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Authors of section


Edward Ellis III, Warren Schubert

Executive Editors

Zein Gossous, Uzair Luqman, Rafael Cypriano, Peter Aquilina, Irfan Shah, Florian M Thieringer

General Editor

Daniel Buchbinder

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ORIF, load bearing plate

1. Principles

The different use scenarios

Load-bearing fixation is indicated for open surgical treatment in all types of complex fractures in the mandibular angle (comminuted or simple chronically infected fractures, defects).


User scenarios for load bearing plates
Chronically infected fractures

Further information on the fixation of chronically infected fractures with or without bone loss can be found here.

If a reconstruction plate is used because of a history of infection, the mandible's infected area should be spanned without using screws within that area. The placement of at least three screws in the uninvolved bone on each side of the fracture is required.

Cronically infected mandible
Bone defects

Bone defects may be managed primarily or secondarily. If there is good soft tissue available for mucosal water-tight and tension-free closure, and good external soft tissue coverage, osseous defects may be primarily bone-grafted. Otherwise, secondary reconstruction is advisable.

If a secondary reconstruction is planned, the use of a temporary external fixator may be indicated.
Fracture with bone defect
Comminuted fractures (the main focus of this procedure)

Although there is a risk of subsequent infection, sequestration, or bone loss, ORIF is the treatment of choice for comminuted fractures.

The load-bearing fixation bridges the area of comminution. The bone fragments within the comminuted area will usually not provide support to the construct. The reconstruction plate should be fixed with at least three, preferably four screws on each side of the comminuted area.

To illustrate the principles, the remainder of this procedure will focus on comminuted fractures.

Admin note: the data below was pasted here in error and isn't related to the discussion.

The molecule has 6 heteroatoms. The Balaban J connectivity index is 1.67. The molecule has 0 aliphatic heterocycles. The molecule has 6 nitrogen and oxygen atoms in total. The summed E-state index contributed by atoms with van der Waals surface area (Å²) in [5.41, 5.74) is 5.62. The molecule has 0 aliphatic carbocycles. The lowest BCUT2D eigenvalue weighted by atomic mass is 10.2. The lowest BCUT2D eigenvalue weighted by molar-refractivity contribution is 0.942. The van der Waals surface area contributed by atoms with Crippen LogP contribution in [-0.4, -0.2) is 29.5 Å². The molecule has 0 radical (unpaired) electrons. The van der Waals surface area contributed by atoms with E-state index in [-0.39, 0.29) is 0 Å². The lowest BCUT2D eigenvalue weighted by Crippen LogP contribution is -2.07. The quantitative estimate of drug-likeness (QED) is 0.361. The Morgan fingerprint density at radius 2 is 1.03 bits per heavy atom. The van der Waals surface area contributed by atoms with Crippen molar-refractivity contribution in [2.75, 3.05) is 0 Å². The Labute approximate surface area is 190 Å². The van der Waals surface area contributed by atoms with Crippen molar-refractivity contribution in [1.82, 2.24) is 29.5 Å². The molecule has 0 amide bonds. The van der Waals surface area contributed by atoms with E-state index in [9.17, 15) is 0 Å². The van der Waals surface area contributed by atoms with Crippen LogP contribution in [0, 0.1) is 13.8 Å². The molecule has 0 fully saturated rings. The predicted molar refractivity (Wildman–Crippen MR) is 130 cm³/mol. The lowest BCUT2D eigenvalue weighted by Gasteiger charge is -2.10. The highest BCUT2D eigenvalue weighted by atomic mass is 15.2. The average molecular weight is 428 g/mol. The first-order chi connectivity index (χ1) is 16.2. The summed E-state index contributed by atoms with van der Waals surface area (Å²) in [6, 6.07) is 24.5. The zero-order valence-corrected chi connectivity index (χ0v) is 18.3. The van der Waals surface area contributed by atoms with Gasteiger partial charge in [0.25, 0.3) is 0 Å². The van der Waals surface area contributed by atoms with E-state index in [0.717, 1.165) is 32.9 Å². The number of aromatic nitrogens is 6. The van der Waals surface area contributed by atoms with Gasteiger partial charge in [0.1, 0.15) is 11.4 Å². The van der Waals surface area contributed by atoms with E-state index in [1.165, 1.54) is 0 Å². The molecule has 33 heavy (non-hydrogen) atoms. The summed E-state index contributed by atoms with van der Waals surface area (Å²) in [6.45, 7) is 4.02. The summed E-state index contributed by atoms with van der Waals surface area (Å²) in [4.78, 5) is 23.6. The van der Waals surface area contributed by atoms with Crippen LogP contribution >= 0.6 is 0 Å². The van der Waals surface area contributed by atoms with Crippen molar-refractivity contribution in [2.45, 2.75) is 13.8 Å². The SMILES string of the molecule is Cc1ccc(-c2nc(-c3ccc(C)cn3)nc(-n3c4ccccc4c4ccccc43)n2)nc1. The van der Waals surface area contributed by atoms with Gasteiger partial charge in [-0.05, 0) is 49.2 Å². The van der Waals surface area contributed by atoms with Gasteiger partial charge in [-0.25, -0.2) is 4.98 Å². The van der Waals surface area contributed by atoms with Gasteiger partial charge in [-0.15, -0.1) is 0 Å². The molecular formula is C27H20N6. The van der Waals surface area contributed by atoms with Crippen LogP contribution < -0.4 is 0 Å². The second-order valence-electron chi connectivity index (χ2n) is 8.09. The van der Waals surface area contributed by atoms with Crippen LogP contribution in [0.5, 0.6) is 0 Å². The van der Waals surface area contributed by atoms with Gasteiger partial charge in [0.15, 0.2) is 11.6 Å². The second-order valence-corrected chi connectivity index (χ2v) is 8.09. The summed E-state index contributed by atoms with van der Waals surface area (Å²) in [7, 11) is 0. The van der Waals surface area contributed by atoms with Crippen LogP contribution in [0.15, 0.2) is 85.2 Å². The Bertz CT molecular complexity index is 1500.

Comminuted angular fracture

Keys to success

The keys to a successful result are:

  • Fracture simplification with adequate three-dimensional fragment reduction and fixation
  • Proper alignment of the alveolar segments to restore preoperative occlusion
  • Well-adapted reconstruction plate, bridging the fracture gap and restore the continuity of the mandbile

Other considerations

Following special considerations may need to be taken into account:

Click on any subject for further detail.

2. Fixation of comminuted fractures

Stepwise repair: simplification before load-bearing reconstruction

When treating comminuted mandibular body fractures, the surgeon should proceed in a stepwise fashion:

  1. Expose the fracture and remove indicated teeth
  2. Reduce the fracture, restore occlusion, and secure MMF
  3. Simplify comminuted fractures using miniplates
  4. Perform the load-bearing fixation

When simplification is performed, small fragments within a comminuted area are reduced and fixed to each other to build up larger bone compounds that will fit into the gap. These bone components are used to realign the overall bone shape and help to contour the reconstruction plate along the realigned lower mandibular border.

The use of one long plate spanning the entire superior segment would provide more stability than several smaller plates.

Load bearing plate applied to the lower mandibular border

Zones for screw placement in the mandible

Two structures must not be harmed by screw insertion:

  • the mandibular canal with the inferior alveolar nerve
  • the tooth roots.

The ideal location for bicortical screw placement is along the inferior mandibular border (green). Monocortical screws should be used above the mandibular canal, still trying to avoid the root tips.

Safe zones